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Triple Take: Offensive Tackles

The "Triple Take" continues its look at the 2024 NFL Draft with a breakdown of the offensive tackles. The Steelers Radio Network trio of Matt Williamson, Dale Lolley and Mike Prisuta give their takes on the top prospects at the position.

The opinions of these Steelers Radio Network personalities do not reflect the views of the Steelers organization.

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Dale's Take …

Why stop at 5? Honestly, we could see as many as eight or nine offensive tackles taken in the first round this year in what is a banner year for the big men. Players such as Georgia's Amarius Mims, Oklahoma's Tyler Guyton and Arizona's Jordan Morgan couldn't make this list this year and easily would do so in most years. And the depth at the position goes well beyond those players, as well.

Sleeper - Christian Jones, Texas (6-5, 305 lbs.) - Jones followed up a good week at the Senior Bowl with a really solid NFL Scouting Combine, running a 5.04-second 40-yard dash and looking good in the drill work. He needs to continue to build his strength and work on his technique, but the physical tools are there for a potential mid-round steal.

#5 - Olu Fashanu, Penn State (6-6, 312 lbs.) - In this year's loaded tackle class, Fashanu would have benefitted from going to the Senior Bowl. As it was, he injured a quad while working out at the NFL Scouting Combine, which isn't going to help his cause in this group. Fashanu had a good season overall, but struggled mightily against Ohio State, which does cause some concern. Overall, he's a good prospect with his length and athleticism.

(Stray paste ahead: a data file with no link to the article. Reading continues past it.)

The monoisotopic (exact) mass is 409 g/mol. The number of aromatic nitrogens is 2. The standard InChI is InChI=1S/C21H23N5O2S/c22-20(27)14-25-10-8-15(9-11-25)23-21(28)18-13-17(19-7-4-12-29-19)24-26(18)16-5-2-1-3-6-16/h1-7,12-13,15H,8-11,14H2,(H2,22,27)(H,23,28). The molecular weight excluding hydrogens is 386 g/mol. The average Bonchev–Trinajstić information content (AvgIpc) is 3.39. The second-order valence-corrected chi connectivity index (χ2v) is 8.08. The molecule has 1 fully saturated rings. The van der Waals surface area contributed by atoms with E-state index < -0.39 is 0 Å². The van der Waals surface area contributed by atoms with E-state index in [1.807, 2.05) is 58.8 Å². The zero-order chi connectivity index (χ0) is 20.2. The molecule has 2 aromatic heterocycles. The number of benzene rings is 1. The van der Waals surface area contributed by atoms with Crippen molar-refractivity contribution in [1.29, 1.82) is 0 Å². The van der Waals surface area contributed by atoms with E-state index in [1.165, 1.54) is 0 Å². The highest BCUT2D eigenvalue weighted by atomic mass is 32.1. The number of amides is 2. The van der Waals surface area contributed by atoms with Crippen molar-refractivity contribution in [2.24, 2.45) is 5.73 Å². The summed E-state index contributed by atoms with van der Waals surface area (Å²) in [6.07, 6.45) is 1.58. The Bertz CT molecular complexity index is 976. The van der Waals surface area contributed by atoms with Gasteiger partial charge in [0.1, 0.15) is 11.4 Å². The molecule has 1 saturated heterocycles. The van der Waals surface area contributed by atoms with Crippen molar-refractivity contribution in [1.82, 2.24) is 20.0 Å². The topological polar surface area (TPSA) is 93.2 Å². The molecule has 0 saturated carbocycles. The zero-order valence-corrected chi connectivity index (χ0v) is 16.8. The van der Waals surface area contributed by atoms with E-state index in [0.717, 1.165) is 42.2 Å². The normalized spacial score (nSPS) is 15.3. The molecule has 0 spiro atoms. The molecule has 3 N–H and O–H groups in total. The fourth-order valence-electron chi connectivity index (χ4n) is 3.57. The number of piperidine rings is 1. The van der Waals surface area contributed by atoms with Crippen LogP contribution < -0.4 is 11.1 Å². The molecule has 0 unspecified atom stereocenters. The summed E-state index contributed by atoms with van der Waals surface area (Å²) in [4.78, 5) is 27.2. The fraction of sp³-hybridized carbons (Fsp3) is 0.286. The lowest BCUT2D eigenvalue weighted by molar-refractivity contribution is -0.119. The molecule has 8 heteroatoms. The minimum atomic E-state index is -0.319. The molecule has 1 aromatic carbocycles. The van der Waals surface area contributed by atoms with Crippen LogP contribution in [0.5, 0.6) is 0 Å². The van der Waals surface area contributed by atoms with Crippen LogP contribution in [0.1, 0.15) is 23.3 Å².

#4 - Troy Fautanu, Washington (6-4, 317 lbs.) - Heading into the Combine, there were questions regarding whether Fautanu would have to kick inside to guard at the NFL level due to length restrictions. But while his height isn't ideal, his arm length (34 ½ inches) is enough to play tackle in the NFL. A tough, physical player who isn't afraid to mix it up. And even if he doesn't work out at tackle, he could be a premiere guard in the NFL.

#3 - Taliese Fuaga, Oregon State (6-6, 324 lbs.) - Fuaga is surprisingly better in pass protection than he is as a run blocker. But he's not bad at either. Fuaga is a gritty player in terms of his hand fighting. He just keeps working. His arm length (33 ⅛ inches) isn't ideal, which hurts him on some outside pass rushes, but he's a smooth mover in terms of mirroring his opponent's rush.

#2 - J.C. Latham, Alabama (6-6, 342 lbs.) - Latham is built like a throwback guard, but moves like a tackle. The only thing that keeps Latham from being at the top of this group is that he's strictly a right tackle, though that doesn't matter quite as much in today's NFL. Latham is an easy knee bender and is as nasty as they come.

#1 - Joe Alt, Notre Dame (6-9, 321 lbs.) - Watching Alt move at the NFL Combine, you'd never know he is 6-9. The son of former Chiefs offensive tackle John Alt, he didn't make the move to offensive line until college, playing tight end and even hockey in high school. A pure left tackle, Alt will be a solid blind-side protector. The only negative is that his height could be used against him by some shorter NFL pass rushers. But he has the athleticism to overcome that.

Matt's Take ...

This class of offensive tackles is rare. Rare. It is simply loaded with top end talent. The first round of the upcoming draft should be littered with offensive tackles of varied styles and traits. Rarely does the NFL get infused with so much talent at this position in one given draft class. Again, this is truly rare. Narrowing this list down to just five names was nearly impossible, as another five players or so would compete for the top five in just about any other year. It is almost criminal that great talents Amarius Mims and Tyler Guyton couldn't quite crack this list, but that is how strong this class is.